… But Now I See

sparkles.jpgJamie Leonhart and I arrived to our “Forever Young” recording session a few minutes early, so set out for a cup of coffee.

The sun was broken free of the weekend’s snow-choked clouds. The trickle of melting snow hummed beneath the rumble of passing subways, far off-music and a faint inkling that birds were beginning to return from their winter hideouts.

Galuminum Foil Studio sits at a crossroads of Brooklyn neighborhoods south of Williamsburg’s newly-gentrified lofts and studios, north of Bed-Stuy’s Marcy Projects, and west of Bushwick.

The streets are wide, nearly empty, and buffeted by low-lying, brick warehouses and razor wire-wrapped vacant lots. The sidewalks were thick with snow, still, a few pedestrians passed. Most were young Hassidic men repeat in their Shabbat shtreimel. And most led a small gaggle of adorably costumed children.

Sunday was Purim, the celebration of Jewish deliverance. The festival celebrates the story of Esther, second (and secretly-Jewish) wife of Persian King Ahasuerus. When the King’s prime minister, Haman, is disrespected by Jewish palace guard Mordechai, he issues a decree to exterminate all of Mordechai’s people. When the King discovers that his wife is in fact Jewish, and that Haman has kept secret Mordechai’s aid during a plot on the King’s life, Haman is hanged, Mordechai is promoted, and his people are saved.

Purim is marked, then, by boisterous joy, revelry and feasting. Children’s costumes, apparently, are a more recent addition to the holiday stemming (as most of the Hassidic Jews of the neighborhood do) from Eastern Europe. Children dress as the protagonists in the Book of Esther, as well as Biblical personalities such as King David to disguise the their identities as Esther did hers.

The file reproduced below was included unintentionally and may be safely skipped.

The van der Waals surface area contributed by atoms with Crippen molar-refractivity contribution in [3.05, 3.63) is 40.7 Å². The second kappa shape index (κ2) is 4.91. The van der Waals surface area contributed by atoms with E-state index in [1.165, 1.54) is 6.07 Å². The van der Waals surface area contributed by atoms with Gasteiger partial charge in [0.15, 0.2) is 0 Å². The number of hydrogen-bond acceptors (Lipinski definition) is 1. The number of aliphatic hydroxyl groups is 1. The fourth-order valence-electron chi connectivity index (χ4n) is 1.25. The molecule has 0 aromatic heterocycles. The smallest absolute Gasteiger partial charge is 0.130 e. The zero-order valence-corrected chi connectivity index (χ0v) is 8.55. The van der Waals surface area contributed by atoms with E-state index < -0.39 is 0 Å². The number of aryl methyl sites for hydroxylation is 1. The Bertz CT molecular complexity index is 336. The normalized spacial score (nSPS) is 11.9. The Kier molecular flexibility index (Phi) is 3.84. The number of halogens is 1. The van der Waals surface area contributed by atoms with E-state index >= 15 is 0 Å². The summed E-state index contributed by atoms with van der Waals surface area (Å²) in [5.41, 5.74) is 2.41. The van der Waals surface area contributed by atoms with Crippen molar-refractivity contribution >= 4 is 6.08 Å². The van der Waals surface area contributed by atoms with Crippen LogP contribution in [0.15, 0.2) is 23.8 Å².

The children’s costumes were, of course, in stark contrast to their parents’ demure Shabbat finery. Jamie and I smiled as we passed pint-sized policemen, soldiers, pirates and fairies. One little girl tottered leapt a snow bank dressed as a jack-in-the-box. My favorite site, though, was that of a two-foot King Ahasuerus holding his father’s left hand while tugging at his white beard.

Inside, Jamie unpacked her harmonium, a piano-like instrument powered by a hand-operated bellows that blows through sets of free reeds that sound like an accordion. The sound is gentle, soothing and steady, like a baby’s sleepy breathing.

“Amazing Grace” is a Christian hymn written by English poet John Newton in 1779. During the dark chapters of American slavery, the song become an emblematic spiritual. The song saw a resurgence in popularity in the U.S. during the civil rights turmoil of the 1960s.

My grandmother loved the song, so much so that my mother asked me to sing it at her funeral in 1996. It’s always moved me, often to tears, as it somehow connects me deeply with feelings of adversity overcome. Of deliverance.

Barnard professor and Anglo-American slavery expert James Basker says of “Amazing Grace”

There is a transformative power that is applicable… The transformation of suffering into beauty, of alienation into empathy and connection, of the unspeakable into imaginative.

Something in my brief but meaningful friendship with Jamie led me to believe that we’d connect on that. Little surprise, then, when I asked her to duet with me and told her why, that she said, basically, “Yeah, me too.”

We settled on the key of C, and the ballpark of a tempo, then sang it together, there alone in that great room with Bob Dylan looking down from the rafters.

Afterwards I whispered, “I feel the weight of everyone who ever sang this song before,” and grimaced.

“You’ll do fine,” she said.

We retired to our corners: Jamie tracking the harmonium in the great room, me in an iso-booth by the door. We tried a click, but waived off its stiffness. The harmonium, it’s working parts old and creaky, clicked and gasped. I sang in a hush, settling as best I could into the deep meaning and long history of the song, waiving my hands like a conductor. Jamie followed my vocal, ebbing and flowing with each line.

By the third pass — uncertain as I was about my performance but cognizant of the ticking clock and Jamie’s six-month-old son, Milo, waiting at home — we decided we couldn’t do much better. I moved to the control booth and marveled as Jamie effortlessly knocked out her harmony vocal.

Afterwards, I walked her to her car, tucked the harmonium in the passenger seat, and waved her off. Tiny shards of snow fell through a clear, sun set sky like glittering confetti. The neighborhood sparkled with the tiny sound of grace delivered. And finally, for the first time, I could see it shining there before me.

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